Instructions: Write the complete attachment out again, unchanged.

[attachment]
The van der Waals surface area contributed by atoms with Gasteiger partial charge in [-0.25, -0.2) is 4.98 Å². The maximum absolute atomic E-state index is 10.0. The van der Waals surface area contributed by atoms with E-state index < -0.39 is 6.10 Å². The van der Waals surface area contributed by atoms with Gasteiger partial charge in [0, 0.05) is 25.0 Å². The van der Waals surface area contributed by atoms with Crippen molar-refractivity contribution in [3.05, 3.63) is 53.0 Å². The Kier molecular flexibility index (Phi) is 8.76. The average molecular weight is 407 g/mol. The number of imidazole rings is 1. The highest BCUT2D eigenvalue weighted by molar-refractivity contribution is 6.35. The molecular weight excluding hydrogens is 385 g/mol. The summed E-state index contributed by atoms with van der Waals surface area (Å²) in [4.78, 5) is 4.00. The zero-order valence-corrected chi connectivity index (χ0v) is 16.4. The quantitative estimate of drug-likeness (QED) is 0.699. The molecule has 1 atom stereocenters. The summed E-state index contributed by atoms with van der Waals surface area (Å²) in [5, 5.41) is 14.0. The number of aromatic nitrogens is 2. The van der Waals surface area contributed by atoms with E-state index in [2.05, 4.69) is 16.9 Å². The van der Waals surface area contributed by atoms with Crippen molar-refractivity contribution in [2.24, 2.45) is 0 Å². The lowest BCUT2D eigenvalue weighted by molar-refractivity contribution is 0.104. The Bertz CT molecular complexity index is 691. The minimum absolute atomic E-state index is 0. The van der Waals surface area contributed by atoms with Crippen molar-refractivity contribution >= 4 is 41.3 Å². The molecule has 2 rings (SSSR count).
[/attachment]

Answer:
The van der Waals surface area contributed by atoms with Gasteiger partial charge in [-0.25, -0.2) is 4.98 Å². The maximum absolute atomic E-state index is 10.0. The van der Waals surface area contributed by atoms with E-state index < -0.39 is 6.10 Å². The van der Waals surface area contributed by atoms with Gasteiger partial charge in [0, 0.05) is 25.0 Å². The van der Waals surface area contributed by atoms with Crippen molar-refractivity contribution in [3.05, 3.63) is 53.0 Å². The Kier molecular flexibility index (Phi) is 8.76. The average molecular weight is 407 g/mol. The number of imidazole rings is 1. The highest BCUT2D eigenvalue weighted by molar-refractivity contribution is 6.35. The molecular weight excluding hydrogens is 385 g/mol. The summed E-state index contributed by atoms with van der Waals surface area (Å²) in [4.78, 5) is 4.00. The zero-order valence-corrected chi connectivity index (χ0v) is 16.4. The quantitative estimate of drug-likeness (QED) is 0.699. The molecule has 1 atom stereocenters. The summed E-state index contributed by atoms with van der Waals surface area (Å²) in [5, 5.41) is 14.0. The number of aromatic nitrogens is 2. The van der Waals surface area contributed by atoms with E-state index in [2.05, 4.69) is 16.9 Å². The van der Waals surface area contributed by atoms with Crippen molar-refractivity contribution in [2.24, 2.45) is 0 Å². The lowest BCUT2D eigenvalue weighted by molar-refractivity contribution is 0.104. The Bertz CT molecular complexity index is 691. The minimum absolute atomic E-state index is 0. The van der Waals surface area contributed by atoms with Crippen molar-refractivity contribution >= 4 is 41.3 Å². The molecule has 2 rings (SSSR count).